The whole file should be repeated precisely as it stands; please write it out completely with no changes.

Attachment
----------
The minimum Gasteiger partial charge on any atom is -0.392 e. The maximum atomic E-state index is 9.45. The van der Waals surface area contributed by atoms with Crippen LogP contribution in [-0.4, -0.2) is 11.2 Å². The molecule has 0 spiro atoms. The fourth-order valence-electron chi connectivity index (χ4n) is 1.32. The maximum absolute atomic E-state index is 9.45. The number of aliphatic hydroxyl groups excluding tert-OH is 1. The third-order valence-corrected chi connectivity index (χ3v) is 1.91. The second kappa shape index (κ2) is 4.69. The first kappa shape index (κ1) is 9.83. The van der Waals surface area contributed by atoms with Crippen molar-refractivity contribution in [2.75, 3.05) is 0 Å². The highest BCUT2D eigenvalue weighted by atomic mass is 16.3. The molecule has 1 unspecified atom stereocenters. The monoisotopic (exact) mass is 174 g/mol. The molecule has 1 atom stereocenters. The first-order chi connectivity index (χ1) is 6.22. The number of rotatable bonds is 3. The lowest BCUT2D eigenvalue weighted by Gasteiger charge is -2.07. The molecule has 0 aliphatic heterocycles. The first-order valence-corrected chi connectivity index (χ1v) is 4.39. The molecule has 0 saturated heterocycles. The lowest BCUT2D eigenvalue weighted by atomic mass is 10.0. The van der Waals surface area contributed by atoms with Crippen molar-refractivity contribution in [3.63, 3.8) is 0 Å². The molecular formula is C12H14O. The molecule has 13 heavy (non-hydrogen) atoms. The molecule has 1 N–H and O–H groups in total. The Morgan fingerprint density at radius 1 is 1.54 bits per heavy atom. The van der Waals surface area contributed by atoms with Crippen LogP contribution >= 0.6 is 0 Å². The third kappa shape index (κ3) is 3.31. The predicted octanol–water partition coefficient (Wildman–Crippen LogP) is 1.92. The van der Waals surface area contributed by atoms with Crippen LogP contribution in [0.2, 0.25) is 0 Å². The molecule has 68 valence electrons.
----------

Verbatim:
The minimum Gasteiger partial charge on any atom is -0.392 e. The maximum atomic E-state index is 9.45. The van der Waals surface area contributed by atoms with Crippen LogP contribution in [-0.4, -0.2) is 11.2 Å². The molecule has 0 spiro atoms. The fourth-order valence-electron chi connectivity index (χ4n) is 1.32. The maximum absolute atomic E-state index is 9.45. The number of aliphatic hydroxyl groups excluding tert-OH is 1. The third-order valence-corrected chi connectivity index (χ3v) is 1.91. The second kappa shape index (κ2) is 4.69. The first kappa shape index (κ1) is 9.83. The van der Waals surface area contributed by atoms with Crippen molar-refractivity contribution in [2.75, 3.05) is 0 Å². The highest BCUT2D eigenvalue weighted by atomic mass is 16.3. The molecule has 1 unspecified atom stereocenters. The monoisotopic (exact) mass is 174 g/mol. The molecule has 1 atom stereocenters. The first-order chi connectivity index (χ1) is 6.22. The number of rotatable bonds is 3. The lowest BCUT2D eigenvalue weighted by Gasteiger charge is -2.07. The molecule has 0 aliphatic heterocycles. The first-order valence-corrected chi connectivity index (χ1v) is 4.39. The molecule has 0 saturated heterocycles. The lowest BCUT2D eigenvalue weighted by atomic mass is 10.0. The van der Waals surface area contributed by atoms with Crippen molar-refractivity contribution in [3.63, 3.8) is 0 Å². The molecular formula is C12H14O. The molecule has 13 heavy (non-hydrogen) atoms. The molecule has 1 N–H and O–H groups in total. The Morgan fingerprint density at radius 1 is 1.54 bits per heavy atom. The van der Waals surface area contributed by atoms with Crippen LogP contribution >= 0.6 is 0 Å². The third kappa shape index (κ3) is 3.31. The predicted octanol–water partition coefficient (Wildman–Crippen LogP) is 1.92. The van der Waals surface area contributed by atoms with Crippen LogP contribution in [0.2, 0.25) is 0 Å². The molecule has 68 valence electrons.